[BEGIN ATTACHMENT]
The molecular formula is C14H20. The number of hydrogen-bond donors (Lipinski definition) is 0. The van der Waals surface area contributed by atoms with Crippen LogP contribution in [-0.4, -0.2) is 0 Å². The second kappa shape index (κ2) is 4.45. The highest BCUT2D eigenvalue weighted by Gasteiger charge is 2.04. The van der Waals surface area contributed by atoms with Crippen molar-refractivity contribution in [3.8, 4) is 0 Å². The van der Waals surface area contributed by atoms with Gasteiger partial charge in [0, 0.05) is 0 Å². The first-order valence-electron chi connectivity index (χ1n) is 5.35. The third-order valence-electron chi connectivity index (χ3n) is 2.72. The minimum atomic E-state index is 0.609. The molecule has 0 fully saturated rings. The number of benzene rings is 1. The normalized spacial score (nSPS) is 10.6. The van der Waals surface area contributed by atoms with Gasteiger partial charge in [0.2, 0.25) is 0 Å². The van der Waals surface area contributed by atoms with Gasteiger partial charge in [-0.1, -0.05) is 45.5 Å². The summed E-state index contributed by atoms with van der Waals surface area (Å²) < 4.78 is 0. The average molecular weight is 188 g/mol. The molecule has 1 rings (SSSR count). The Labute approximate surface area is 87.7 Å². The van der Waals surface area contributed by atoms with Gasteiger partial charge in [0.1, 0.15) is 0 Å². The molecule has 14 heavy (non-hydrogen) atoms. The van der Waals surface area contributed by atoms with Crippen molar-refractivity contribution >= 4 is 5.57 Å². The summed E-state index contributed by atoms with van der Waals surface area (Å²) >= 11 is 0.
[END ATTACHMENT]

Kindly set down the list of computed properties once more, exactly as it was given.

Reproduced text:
The molecular formula is C14H20. The number of hydrogen-bond donors (Lipinski definition) is 0. The van der Waals surface area contributed by atoms with Crippen LogP contribution in [-0.4, -0.2) is 0 Å². The second kappa shape index (κ2) is 4.45. The highest BCUT2D eigenvalue weighted by Gasteiger charge is 2.04. The van der Waals surface area contributed by atoms with Crippen molar-refractivity contribution in [3.8, 4) is 0 Å². The van der Waals surface area contributed by atoms with Gasteiger partial charge in [0, 0.05) is 0 Å². The first-order valence-electron chi connectivity index (χ1n) is 5.35. The third-order valence-electron chi connectivity index (χ3n) is 2.72. The minimum atomic E-state index is 0.609. The molecule has 0 fully saturated rings. The number of benzene rings is 1. The normalized spacial score (nSPS) is 10.6. The van der Waals surface area contributed by atoms with Gasteiger partial charge in [0.2, 0.25) is 0 Å². The van der Waals surface area contributed by atoms with Gasteiger partial charge in [-0.1, -0.05) is 45.5 Å². The summed E-state index contributed by atoms with van der Waals surface area (Å²) < 4.78 is 0. The average molecular weight is 188 g/mol. The molecule has 1 rings (SSSR count). The Labute approximate surface area is 87.7 Å². The van der Waals surface area contributed by atoms with Gasteiger partial charge in [0.1, 0.15) is 0 Å². The molecule has 14 heavy (non-hydrogen) atoms. The van der Waals surface area contributed by atoms with Crippen molar-refractivity contribution >= 4 is 5.57 Å². The summed E-state index contributed by atoms with van der Waals surface area (Å²) >= 11 is 0.